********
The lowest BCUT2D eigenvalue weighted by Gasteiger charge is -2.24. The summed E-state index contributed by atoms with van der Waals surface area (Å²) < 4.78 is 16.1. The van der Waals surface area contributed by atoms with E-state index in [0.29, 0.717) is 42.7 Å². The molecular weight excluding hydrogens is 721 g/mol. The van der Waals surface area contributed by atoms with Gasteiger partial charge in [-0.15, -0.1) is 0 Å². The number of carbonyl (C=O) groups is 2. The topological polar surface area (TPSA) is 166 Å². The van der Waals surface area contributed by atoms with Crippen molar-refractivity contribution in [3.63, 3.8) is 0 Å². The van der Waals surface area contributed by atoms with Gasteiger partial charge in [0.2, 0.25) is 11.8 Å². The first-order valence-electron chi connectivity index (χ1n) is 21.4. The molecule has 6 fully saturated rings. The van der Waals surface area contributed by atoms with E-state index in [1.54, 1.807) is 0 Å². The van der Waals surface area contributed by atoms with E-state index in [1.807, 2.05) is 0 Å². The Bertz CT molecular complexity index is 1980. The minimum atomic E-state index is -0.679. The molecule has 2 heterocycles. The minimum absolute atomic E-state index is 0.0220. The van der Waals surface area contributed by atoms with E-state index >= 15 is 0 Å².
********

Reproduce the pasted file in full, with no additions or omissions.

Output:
The lowest BCUT2D eigenvalue weighted by Gasteiger charge is -2.24. The summed E-state index contributed by atoms with van der Waals surface area (Å²) < 4.78 is 16.1. The van der Waals surface area contributed by atoms with E-state index in [0.29, 0.717) is 42.7 Å². The molecular weight excluding hydrogens is 721 g/mol. The van der Waals surface area contributed by atoms with Gasteiger partial charge in [-0.15, -0.1) is 0 Å². The number of carbonyl (C=O) groups is 2. The topological polar surface area (TPSA) is 166 Å². The van der Waals surface area contributed by atoms with Crippen molar-refractivity contribution in [3.63, 3.8) is 0 Å². The van der Waals surface area contributed by atoms with Gasteiger partial charge in [0.2, 0.25) is 11.8 Å². The first-order valence-electron chi connectivity index (χ1n) is 21.4. The molecule has 6 fully saturated rings. The van der Waals surface area contributed by atoms with E-state index in [1.54, 1.807) is 0 Å². The van der Waals surface area contributed by atoms with E-state index in [1.807, 2.05) is 0 Å². The Bertz CT molecular complexity index is 1980. The minimum atomic E-state index is -0.679. The molecule has 2 heterocycles. The minimum absolute atomic E-state index is 0.0220. The van der Waals surface area contributed by atoms with E-state index >= 15 is 0 Å².